Additionally and/or alternatively, the information conveyed from the tag 18 can include machine, reader, and/or control component preferences. For example, the information may identify one or more applications to automatically invoke on the machine 10, provide a login and/or password to access the machine 10, provide a biometric template for user authentication purposes, convey user privileges (e.g., read, write, execute, etc.) to the machine 10, etc. In another example, information may define how further information will be conveyed to the reader 16. For example, the transfer of information may be limited to emissions, queries, or reads, or any combination thereof. In yet another example, the information may include instructions for the control component 12 to execute. In another example, the tag may convey user privileges for a printing platform that permit the user to use printing platform services such as Scan to E-Mail, FAX, Scan to Network etc. It is to be appreciated that the foregoing examples are provided for illustrative purposes and are not limiting.
It is to be appreciated that tags associated with different users may concurrently provide information to the tag reader 18. For example, a first user may be interacting with the user interface 14, which has been customized based on the information (including user interface preferences) provided by a tag associated with the first user. Another user, carrying a tag with personal user interface preferences and/or other information may enters a zone in which the reader 16 can read the information from the other tag. In this situation, the control component 12 may determine that the machine 10 is still being accessed by the first user and ignore the information from the tag associated with the other user. Additionally and/or alternatively, the control component 12 may use other information such as identity, job description, security level, privileges, intelligence, etc. to determine whether the user interface preferences of the other user should override the user interface preferences of the first user. It is to be understood that these examples are provided for explanatory purposes and are not-limiting.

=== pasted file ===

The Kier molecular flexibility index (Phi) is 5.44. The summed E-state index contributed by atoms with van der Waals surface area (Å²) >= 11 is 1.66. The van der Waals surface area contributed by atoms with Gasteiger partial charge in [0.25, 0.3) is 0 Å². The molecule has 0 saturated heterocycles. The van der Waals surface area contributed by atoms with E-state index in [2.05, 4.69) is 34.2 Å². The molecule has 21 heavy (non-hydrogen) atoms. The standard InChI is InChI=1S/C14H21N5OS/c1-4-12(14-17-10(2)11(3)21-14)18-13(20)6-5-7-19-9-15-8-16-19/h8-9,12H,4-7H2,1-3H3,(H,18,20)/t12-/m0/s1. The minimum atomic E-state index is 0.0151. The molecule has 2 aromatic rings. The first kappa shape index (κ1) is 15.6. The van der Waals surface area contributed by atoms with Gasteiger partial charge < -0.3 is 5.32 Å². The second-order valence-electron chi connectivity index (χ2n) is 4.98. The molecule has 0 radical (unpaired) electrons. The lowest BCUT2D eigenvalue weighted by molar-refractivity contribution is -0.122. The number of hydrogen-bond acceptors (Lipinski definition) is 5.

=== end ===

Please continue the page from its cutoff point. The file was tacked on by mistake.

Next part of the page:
The information stored within the tag 18 can be serially and/or concurrently used with multiple machines. Thus, the user can use a plurality of machines wherein each machine can present a substantially similar user interface to the user based on the preferences stored within the tag 18. This allows the user to interact with different machines while interfacing with a consistent user interface, if desired by the user. In one alternative, the user interface preferences can vary by machine type such that machines of a similar type will present a substantially similar user interface to the user. The foregoing accommodates user interface differences amongst machine types. In addition, machine types can be subdivided based on other additional criteria in order to use more than one set of preferences per machine type. For instance, a machine type “computer” can be further delineated into “home computers,” “employment computers,” “school computers,” etc. wherein the user interface remains consistent within one or more of the delineations, but the user has the ability to use different sets of preferences across similar machine types. Where the tag 18 enters a zone associated with two or more different tag readers, the information can be read by two or more of the readers and corresponding user interfaces can be customized according to user interface preferences therein. Alternatively, the machines can interact (e.g., via a network, a backplane, etc.) to determine which machine the user is accessing, which could be one or more of the machines.